Remember the Rodney King case. The officers who were forced to beat him down were tried in Semi Valley and acquitted. Political pressure forced a federal charge of violating his civil rights with a resulting conviction. I was troubled by the apparent shelving of double jeopardy, the same is true with this case. As much as I want this slug to hang a jury has decided.

    I am reminded of the end of the movie Devils Advocate where Al Pacino says, “Were coming out guns blazing, acquittal after acquittal until the stink reaches the heavens”

    • Brad Nelson Brad Nelson says:

      Great line by Pacino. I don’t think I’ve seen that movie.

      • Steve Lancaster says:

        Pacino, Kenue Reeves and Charlize Theron available on amazon video rental for $3.99.

        Two of the best lines, Al Pacino as satan, “who could deny that the 20th century was all mine?” and “never let them see you coming”

        • Brad Nelson Brad Nelson says:

          Thanks, Steve. I might check that out. Let me refer you to a useful app for either Android or iOS: JustWatch.

          You can search on a movie (such as “The Devil’s Advocate”) and find out where to find it for renting or buying. This movie did indeed show up on Amazon video rental (for $2.99) and also on Vudu which I recently watched a movie on to good effect (“A Star is Born”). I prefer Vudu because closed captioning doesn’t work or isn’t available on Amazon. It’s streaming is crap as well. I had no problems with Vudu. It also has this film for $2.99. I might check it out. It might be just what I need as a break from the Christmas schmaltz.

    • Timothy Lane says:

      The ACLU disapproves of those double jeopardy federal charges — but suspended their opposition for the officers in the Rodney King case. I think the proposed federal charge was on the firearm charge, for which he was convicted by the jury. Of course, that’s double jeopardy, too, though it may carry a heavier prison term.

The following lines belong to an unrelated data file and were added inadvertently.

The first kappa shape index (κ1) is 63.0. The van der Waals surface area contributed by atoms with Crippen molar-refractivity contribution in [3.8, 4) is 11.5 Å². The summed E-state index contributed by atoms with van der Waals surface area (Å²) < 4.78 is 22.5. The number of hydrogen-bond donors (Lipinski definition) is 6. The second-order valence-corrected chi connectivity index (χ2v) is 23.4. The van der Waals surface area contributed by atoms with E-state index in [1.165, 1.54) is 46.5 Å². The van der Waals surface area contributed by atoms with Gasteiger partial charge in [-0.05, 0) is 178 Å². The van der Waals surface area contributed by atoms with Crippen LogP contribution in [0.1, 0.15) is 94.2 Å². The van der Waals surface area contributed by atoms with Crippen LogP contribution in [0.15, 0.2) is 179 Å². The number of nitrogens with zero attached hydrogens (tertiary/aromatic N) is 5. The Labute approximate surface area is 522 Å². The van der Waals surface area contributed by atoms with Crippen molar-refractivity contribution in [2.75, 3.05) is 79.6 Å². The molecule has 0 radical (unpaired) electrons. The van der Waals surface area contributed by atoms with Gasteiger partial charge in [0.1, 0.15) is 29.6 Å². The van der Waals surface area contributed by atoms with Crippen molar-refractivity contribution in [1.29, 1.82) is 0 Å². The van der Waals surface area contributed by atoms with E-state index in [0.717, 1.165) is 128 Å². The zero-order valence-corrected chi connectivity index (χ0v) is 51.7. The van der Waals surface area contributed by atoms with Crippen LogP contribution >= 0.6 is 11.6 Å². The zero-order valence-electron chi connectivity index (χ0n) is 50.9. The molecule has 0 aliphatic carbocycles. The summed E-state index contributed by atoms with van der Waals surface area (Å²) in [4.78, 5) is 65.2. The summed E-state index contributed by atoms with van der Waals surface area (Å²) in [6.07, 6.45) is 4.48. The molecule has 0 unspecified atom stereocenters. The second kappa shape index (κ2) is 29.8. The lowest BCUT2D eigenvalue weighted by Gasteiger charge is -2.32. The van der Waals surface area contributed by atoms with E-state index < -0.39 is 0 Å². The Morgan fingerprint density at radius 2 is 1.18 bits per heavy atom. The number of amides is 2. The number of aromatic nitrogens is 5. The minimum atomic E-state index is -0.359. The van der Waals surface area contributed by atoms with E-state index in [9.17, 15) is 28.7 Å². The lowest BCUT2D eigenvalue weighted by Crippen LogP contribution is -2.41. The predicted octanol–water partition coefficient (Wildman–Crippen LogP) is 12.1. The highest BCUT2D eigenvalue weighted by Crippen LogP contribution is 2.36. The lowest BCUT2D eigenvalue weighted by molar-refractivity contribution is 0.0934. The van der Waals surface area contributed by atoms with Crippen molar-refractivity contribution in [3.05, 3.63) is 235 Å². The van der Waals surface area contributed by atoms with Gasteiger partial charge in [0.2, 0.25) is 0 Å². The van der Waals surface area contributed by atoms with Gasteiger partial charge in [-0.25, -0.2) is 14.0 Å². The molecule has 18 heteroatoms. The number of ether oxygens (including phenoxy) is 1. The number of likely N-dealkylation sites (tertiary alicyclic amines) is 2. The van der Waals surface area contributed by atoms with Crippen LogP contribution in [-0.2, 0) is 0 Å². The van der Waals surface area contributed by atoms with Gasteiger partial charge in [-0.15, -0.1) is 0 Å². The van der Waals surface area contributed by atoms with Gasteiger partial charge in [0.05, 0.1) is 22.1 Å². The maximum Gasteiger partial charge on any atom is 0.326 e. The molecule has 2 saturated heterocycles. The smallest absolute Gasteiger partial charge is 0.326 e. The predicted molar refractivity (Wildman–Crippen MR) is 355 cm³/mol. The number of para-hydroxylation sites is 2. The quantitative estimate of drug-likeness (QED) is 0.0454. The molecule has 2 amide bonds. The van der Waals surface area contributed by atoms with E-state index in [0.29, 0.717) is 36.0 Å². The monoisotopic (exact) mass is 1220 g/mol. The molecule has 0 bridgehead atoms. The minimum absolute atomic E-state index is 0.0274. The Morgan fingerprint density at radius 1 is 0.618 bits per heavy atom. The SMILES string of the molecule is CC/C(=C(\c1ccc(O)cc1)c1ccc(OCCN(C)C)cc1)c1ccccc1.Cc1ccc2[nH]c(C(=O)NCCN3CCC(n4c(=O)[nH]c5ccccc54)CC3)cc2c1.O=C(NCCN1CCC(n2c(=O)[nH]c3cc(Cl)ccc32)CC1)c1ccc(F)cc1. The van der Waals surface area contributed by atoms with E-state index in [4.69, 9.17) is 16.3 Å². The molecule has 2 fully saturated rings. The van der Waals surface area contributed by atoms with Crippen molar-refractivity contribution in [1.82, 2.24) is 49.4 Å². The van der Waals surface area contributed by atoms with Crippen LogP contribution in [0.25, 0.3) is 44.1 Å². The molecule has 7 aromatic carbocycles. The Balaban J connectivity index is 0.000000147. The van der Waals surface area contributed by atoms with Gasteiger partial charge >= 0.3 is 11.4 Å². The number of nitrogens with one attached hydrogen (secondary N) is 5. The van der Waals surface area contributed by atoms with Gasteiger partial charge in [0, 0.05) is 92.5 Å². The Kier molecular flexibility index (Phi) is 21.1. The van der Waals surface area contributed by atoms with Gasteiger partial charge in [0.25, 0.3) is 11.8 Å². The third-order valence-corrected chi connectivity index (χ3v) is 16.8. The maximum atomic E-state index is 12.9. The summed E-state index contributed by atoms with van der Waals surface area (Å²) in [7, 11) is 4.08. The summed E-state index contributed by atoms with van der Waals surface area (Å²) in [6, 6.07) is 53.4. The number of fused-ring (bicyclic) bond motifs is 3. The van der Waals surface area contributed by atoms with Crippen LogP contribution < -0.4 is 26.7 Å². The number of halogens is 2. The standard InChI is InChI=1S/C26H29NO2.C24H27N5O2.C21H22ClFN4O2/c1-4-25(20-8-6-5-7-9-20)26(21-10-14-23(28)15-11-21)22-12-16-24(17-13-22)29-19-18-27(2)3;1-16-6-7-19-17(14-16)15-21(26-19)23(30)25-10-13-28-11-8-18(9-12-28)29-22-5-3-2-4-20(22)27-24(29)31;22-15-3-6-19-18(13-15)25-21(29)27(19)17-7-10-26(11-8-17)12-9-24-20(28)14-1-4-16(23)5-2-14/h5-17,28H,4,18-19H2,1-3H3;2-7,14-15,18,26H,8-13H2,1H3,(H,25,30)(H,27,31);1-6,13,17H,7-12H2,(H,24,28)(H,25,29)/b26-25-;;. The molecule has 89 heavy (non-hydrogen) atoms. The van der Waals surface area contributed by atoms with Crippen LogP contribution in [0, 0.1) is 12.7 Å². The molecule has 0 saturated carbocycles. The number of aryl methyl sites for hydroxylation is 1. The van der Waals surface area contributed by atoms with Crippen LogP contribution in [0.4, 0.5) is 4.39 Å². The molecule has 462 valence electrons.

• Timothy Lane says:

        It seems one of the federal charges will be a firearms charge, but they will also try him on immigration charges, which won’t be double jeopardy.

  3. Brad Nelson Brad Nelson says:

    I am reminded of the end of the movie Devils Advocate where Al Pacino says, “Were coming out guns blazing, acquittal after acquittal until the stink reaches the heavens”

    Steve, I watched the movie tonight per your recommendation. That quote is very apt.

    It’s a strange movie. It moves from being a psychological thriller to a horror movie to a apocalyptical movie and finally to a groundhog’s day movie. I won’t say that it all worked seamlessly. But whatever weakness existed was made up for by Pacino’s speech at the end.

    That scene is a metaphor for the human condition. Of course, religiously speaking, it might well indeed be the reality. But whatever the ultimate reality is, as Pacino (in the guise of Satan) tells us, he just sets the stage. We choose our own poison. We use our free will, so easily seduced by our vanity to take part in our own destruction.

    Looking around our world right now you can see that the devil doesn’t have to work very hard to get people to wind themselves up in their own crap. I look at the NFL, for example, and wonder why any decent Christian (or Jew) doesn’t see at least the proverbial devil in the works and instead insists he needs his football.

    Or the topic of abortion. Or drug use. Or open borders. Or public education. Or…name your poison. And you won’t have to twist my arm very hard to take up with the metaphor that lawyers are all (or mostly) the tool of Satan. I think most people understand that instinctively.

    The movie brings new meaning to “In God We Trust” because, despite the theodicy conundrums, it’s the only alternative to worshipping evil in all its many surface-level pleasing, but ultimately destructive, guises.

    • Timothy Lane says:

      A friend once wrote a short piece about a woman who sold her soul to the devil for happiness, and was suing because she was unhappy. But she couldn’t seem to find a lawyer willing to take the case.

      A related story involves a dream that Joseph McCarthy (the baseball manager, not the politician) once described. He went to Heaven and was told to make up a baseball team. Heaven, it seems, was stocked with all the great players. Then the devil called up, challenging him to a game. McCarthy pointed out that he had all the players — to which the devil replied that he had all the umpires.

      • Brad Nelson Brad Nelson says:

        LOL. Good joke.